Traveling is great, but as you’ve probably experienced, it can certainly interfere with training. I planned on spending the summer in Boulder, running along Boulder Creek Trail, Wonderland Lake and Coot Lake, hiking the numerous trails in the Indian Peak Wilderness, cycling on Left Hand Canyon Road, reading books and starting some new writing projects. Instead, we sold our home there in June and have spent much of the first half of the summer on the road.
I love to travel but not so much in a car: my body aches from sitting for so long and unless I’m driving I get motion sickness on winding roads. But when life hands us lemons… I decided to take advantage of the change in plans and convert some of my scheduled training runs into a way to explore new areas. Running is a perfect excuse to get up early, check out local trails, and get the body moving before getting back into a car.
As we’ve traveled throughout Colorado, Utah, Idaho, Oregon, Nevada, and back to California I’ve had the pleasure to run some truly amazing trails, and thought they might make some nice food for thought next time you’re planning a running vacation!
Boulder Creek Trail (Boulder, Colorado): The Boulder Creek Trail (elevation start: 5340’) is my favorite, maybe because it’s the most familiar to me; we ran or walked it often during our almost three years vacationing in Boulder. I usually joined the trail at Eben G. Fine Park and ran west (slightly uphill toward Nederland) for about three miles. The paved trail paces the Boulder Creek, roaring in winter and filled with kayaks and tubes in summer. Or you can head east with a slight downhill along the creek and into the meadows, where you’re so close to the sun that you’ll marvel at how quickly the light can change the contours of the Flat Iron Mountains.
Boise Greenbelt (Boise, Idaho): The Greenbelt hugs the north and south sides of the Boise River through the center of Boise (elevation: 2700’), creating a green, lush covering for the semi-arid climate. The loop is about twenty-five miles round trip, with the ability to start and stop at numerous neighborhood corners along the way. Markers every 0.1 miles will make it easy for you to squeeze in some intervals, but make sure to slow down for The Anne Frank Human Rights Memorial at marker one, a heartfelt homage to that brave young woman. While not particularly crowded, you’ll enjoy the company of many walkers, runners, commuters and even fitness clubs. I got a “good pace” comment from another runner, encouraging my sweaty efforts at this slightly higher altitude than my home in California!
Mill Creek Parkway (Moab, Utah): Moab is awash with trails around the city, the red hills and along the highway. In the heart of the city is a short but sweet gem, Mill Creek Parkway (elevation: 4200’). A two-mile path that follows the creek, meanders through shaded neighborhoods, and ends at a small park makes for a sweet out-and-back. Just be aware of slow-moving traffic: you’ll find a lot of walkers, cyclists, kids with skateboards and scooters, and parents with strollers. It’s nonetheless the perfect place in Moab for an easy morning run before the temperatures soar in the summer months.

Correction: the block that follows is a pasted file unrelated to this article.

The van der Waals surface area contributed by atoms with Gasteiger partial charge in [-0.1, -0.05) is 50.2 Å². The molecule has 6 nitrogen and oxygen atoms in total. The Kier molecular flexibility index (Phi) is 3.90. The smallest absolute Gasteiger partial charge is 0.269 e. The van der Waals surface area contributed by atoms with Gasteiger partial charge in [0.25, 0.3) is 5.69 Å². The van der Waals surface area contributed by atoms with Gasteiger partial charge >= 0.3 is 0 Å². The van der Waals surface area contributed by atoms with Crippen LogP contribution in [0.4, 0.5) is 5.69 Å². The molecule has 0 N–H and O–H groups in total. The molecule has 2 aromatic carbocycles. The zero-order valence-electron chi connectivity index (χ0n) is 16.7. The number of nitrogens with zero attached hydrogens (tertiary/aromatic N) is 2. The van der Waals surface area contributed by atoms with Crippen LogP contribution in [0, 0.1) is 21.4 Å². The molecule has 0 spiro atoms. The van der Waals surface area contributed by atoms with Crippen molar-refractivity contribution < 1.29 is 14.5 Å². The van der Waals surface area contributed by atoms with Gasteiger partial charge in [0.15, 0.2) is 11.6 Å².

Rails to Trails (Park City, Utah): Park City boasts 300-400 miles of trails, depending on who’s counting and whether one combines mountain biking, hiking, and running/walking. Perfect for your long run, whether you’re training for a 5k or a 50 miler, The Rails to Trails system is twenty-eight miles of trail that will take you out to the towns of Wanship, Coalville and Echo Reservoir, east of Park City. Like other rails to trails systems, Park City has purchased parcels of land to create an interlocking system; I was distracted from the elevation and a biting hamstring on this run by the gorgeous mountains of the Wasatch Range surrounding the city to the west and east. The beauty of this spot is incredible! And don’t forget to stash a change of clothes in the car, because the best way to celebrate your run is by dining just off trail at Zoom, a former train depot that was converted to a restaurant by owner Robert Redford.
Denmark/Burndale/Hyde Roads (Sonoma, California): As if you needed another reason to visit the Napa Valley! The City of Sonoma (elevation: 70’) has a bike/walking trail that travels east to west about three blocks north of the city, through vineyards, city parks, La Casa Grande (an historic site that played an instrumental role in California’s secession from Mexico and transition to American statehood), and waiting-list restaurants. I usually run out some narrow country roads east of town, where huge oak trees shade the pothole-ridden roads, and farms and vineyards line the valley. Loop it in with the bike path for a scenic 10 miler. I can increase mileage by running more of the bike trail or decrease them by turning off through one of the neighborhoods.
While sometimes my training has been interrupted by too many hours in airports or cars, people all over the Western U.S. and elsewhere are incorporating athletic activities safely into the fabric of their cities. I’ve found incredible places to run during my travels this summer; my hope is that one day you will enjoy them too!
What’s the best trail you’ve ever visited?